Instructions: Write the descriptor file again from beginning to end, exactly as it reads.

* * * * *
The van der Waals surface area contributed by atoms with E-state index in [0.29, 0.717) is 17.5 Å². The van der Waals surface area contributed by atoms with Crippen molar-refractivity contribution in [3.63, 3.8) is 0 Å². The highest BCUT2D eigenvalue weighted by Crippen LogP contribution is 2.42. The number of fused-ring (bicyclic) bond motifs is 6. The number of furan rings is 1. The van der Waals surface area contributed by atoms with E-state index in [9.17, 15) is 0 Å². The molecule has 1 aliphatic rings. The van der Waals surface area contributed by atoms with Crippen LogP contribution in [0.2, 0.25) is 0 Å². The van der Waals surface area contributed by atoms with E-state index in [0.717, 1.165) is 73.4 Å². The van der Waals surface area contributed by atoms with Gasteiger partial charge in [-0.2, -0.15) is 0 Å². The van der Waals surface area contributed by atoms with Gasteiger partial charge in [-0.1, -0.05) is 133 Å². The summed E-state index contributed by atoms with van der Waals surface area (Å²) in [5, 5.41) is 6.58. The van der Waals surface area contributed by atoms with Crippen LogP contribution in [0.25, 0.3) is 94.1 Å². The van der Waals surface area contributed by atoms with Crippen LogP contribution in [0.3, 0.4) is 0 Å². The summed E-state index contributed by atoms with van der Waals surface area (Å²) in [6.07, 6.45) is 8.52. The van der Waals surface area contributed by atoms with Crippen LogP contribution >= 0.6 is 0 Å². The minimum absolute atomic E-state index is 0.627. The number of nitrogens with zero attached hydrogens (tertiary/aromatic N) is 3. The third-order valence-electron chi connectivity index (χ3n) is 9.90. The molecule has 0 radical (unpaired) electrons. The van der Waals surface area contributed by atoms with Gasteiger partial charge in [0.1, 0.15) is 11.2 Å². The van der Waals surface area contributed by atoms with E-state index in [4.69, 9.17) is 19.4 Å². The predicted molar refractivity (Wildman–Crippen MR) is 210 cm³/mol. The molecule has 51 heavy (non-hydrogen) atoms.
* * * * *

The van der Waals surface area contributed by atoms with E-state index in [0.29, 0.717) is 17.5 Å². The van der Waals surface area contributed by atoms with Crippen molar-refractivity contribution in [3.63, 3.8) is 0 Å². The highest BCUT2D eigenvalue weighted by Crippen LogP contribution is 2.42. The number of fused-ring (bicyclic) bond motifs is 6. The number of furan rings is 1. The van der Waals surface area contributed by atoms with E-state index in [9.17, 15) is 0 Å². The molecule has 1 aliphatic rings. The van der Waals surface area contributed by atoms with Crippen LogP contribution in [0.2, 0.25) is 0 Å². The van der Waals surface area contributed by atoms with E-state index in [0.717, 1.165) is 73.4 Å². The van der Waals surface area contributed by atoms with Gasteiger partial charge in [-0.2, -0.15) is 0 Å². The van der Waals surface area contributed by atoms with Gasteiger partial charge in [-0.1, -0.05) is 133 Å². The summed E-state index contributed by atoms with van der Waals surface area (Å²) in [5, 5.41) is 6.58. The van der Waals surface area contributed by atoms with Crippen LogP contribution in [0.25, 0.3) is 94.1 Å². The van der Waals surface area contributed by atoms with Crippen LogP contribution in [0.3, 0.4) is 0 Å². The summed E-state index contributed by atoms with van der Waals surface area (Å²) in [6.07, 6.45) is 8.52. The van der Waals surface area contributed by atoms with Crippen LogP contribution >= 0.6 is 0 Å². The minimum absolute atomic E-state index is 0.627. The number of nitrogens with zero attached hydrogens (tertiary/aromatic N) is 3. The third-order valence-electron chi connectivity index (χ3n) is 9.90. The molecule has 0 radical (unpaired) electrons. The van der Waals surface area contributed by atoms with Gasteiger partial charge in [0.1, 0.15) is 11.2 Å². The van der Waals surface area contributed by atoms with E-state index in [4.69, 9.17) is 19.4 Å². The predicted molar refractivity (Wildman–Crippen MR) is 210 cm³/mol. The molecule has 51 heavy (non-hydrogen) atoms.